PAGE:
Believes Normalizing Mental Illness Is Important To People Getting Help
Board-certified psychiatrist Rene Duregger, MD, recently joined the psychiatry practice at the Mason City Clinic of three psychiatrists and three nurse practitioners. Dr. Duregger received her medical degree from St. George’s University School of Medicine in Grenada, West Indies. She completed her Psychiatry Residency at University of Kansas School of Medicine in Wichita, KS, as well as her Child Psychiatry Residency at University of Iowa School of Medicine in Iowa City, IA. Her clinical interests include ADHD, autism, depression, anxiety and PTSD.
Dr. Duregger first became interested in psychiatry during a medical school rotation in Internal Medicine. Said Duregger, “I was treating a patient who was bi-polar and who had just sprained both her ankles. I talked to her about her injury and mental health and how both were affecting her life. At that point, I realized my interest was more focused on her mental health.
Duregger believes that as a country we are working on the stigma of mental illness; making efforts to normalize it. Said Dr. Duregger, “Mental illness is a health and medical issue no different than high blood pressure, cardio-vascular disease, diabetes. It affects a great percentage of the population. It can be managed with medication and talk therapy, and patients can get better.”
Dr. Duregger sees an equal balance of adults and teens in her practice, and she does think there has been an uptick nationally in teen depression and anxiety due to many factors including social media.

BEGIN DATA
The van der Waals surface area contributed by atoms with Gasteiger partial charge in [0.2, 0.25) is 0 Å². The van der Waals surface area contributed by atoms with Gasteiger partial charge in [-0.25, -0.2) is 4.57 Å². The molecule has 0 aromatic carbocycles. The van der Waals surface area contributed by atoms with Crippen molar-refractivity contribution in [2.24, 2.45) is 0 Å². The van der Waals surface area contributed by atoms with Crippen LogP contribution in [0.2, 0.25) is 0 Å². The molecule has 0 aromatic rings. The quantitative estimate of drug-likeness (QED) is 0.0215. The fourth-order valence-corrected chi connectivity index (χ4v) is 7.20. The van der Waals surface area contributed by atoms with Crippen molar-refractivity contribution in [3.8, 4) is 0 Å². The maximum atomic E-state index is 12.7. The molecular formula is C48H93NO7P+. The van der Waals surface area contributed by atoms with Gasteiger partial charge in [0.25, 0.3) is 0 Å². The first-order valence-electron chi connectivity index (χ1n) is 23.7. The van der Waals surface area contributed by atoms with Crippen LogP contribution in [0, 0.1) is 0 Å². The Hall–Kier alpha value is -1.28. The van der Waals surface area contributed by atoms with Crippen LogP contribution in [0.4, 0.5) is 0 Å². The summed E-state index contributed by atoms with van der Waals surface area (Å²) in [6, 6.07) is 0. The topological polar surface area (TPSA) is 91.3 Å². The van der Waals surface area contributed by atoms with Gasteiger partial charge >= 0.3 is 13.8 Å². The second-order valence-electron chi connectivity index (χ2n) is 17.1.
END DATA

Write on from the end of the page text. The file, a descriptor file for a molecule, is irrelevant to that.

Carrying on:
According to Psychology Today social media can override kids judgement. “In early and middle adolescence (11-16) their brains are developing and they don’t yet have the maturity to resist harmful peer influences. If a cruel post gets lots of likes, your child who is normally kind and thoughtful, can join in inadvertently participating in a bullying exercise. Alternatively they can find themselves the innocent victim of negative online attention and be too embarrassed to talk about it. This can deteriorate into serious mental health concerns. And it’s not just the toxic content we need to worry about. When technology gets out of balance kids can squander opportunities for authentic connection and relationship building. They can shortchange other activities that promote their health and wellbeing. It can distract their attention from what matters most in their lives.”
Dr. Duregger believes kids and teens don’t have open communication about their issues. They are not sharing their pain so they are suffering in silence. Said Duregger, “Often times it is hard for kids and teens to connect when the demands on a family are high with everyone rushing from one thing to another.” She believes meal time is a good time to help kids and teens feel comfortable sharing their day’s experience and feelings in a safe environment.
According to Dr. Duregger a promising development in prescribing anti-depressants and anti-anxiety medication to patients is gene testing. “It allows us to see how a person’s genes may affect medication outcomes. We can customize medications to patients for better outcomes.”
Dr. Duregger keeps a quote on her desk which perfectly describes what she likes the most about her work. “It says, ‘I am inspired by their resilience and honored to learn more about patients and be a witness to their life story.’ It’s why we all become psychiatrists,” said Dr. Duregger. (quote by Shannon M Jans, MD, psychiatrist)
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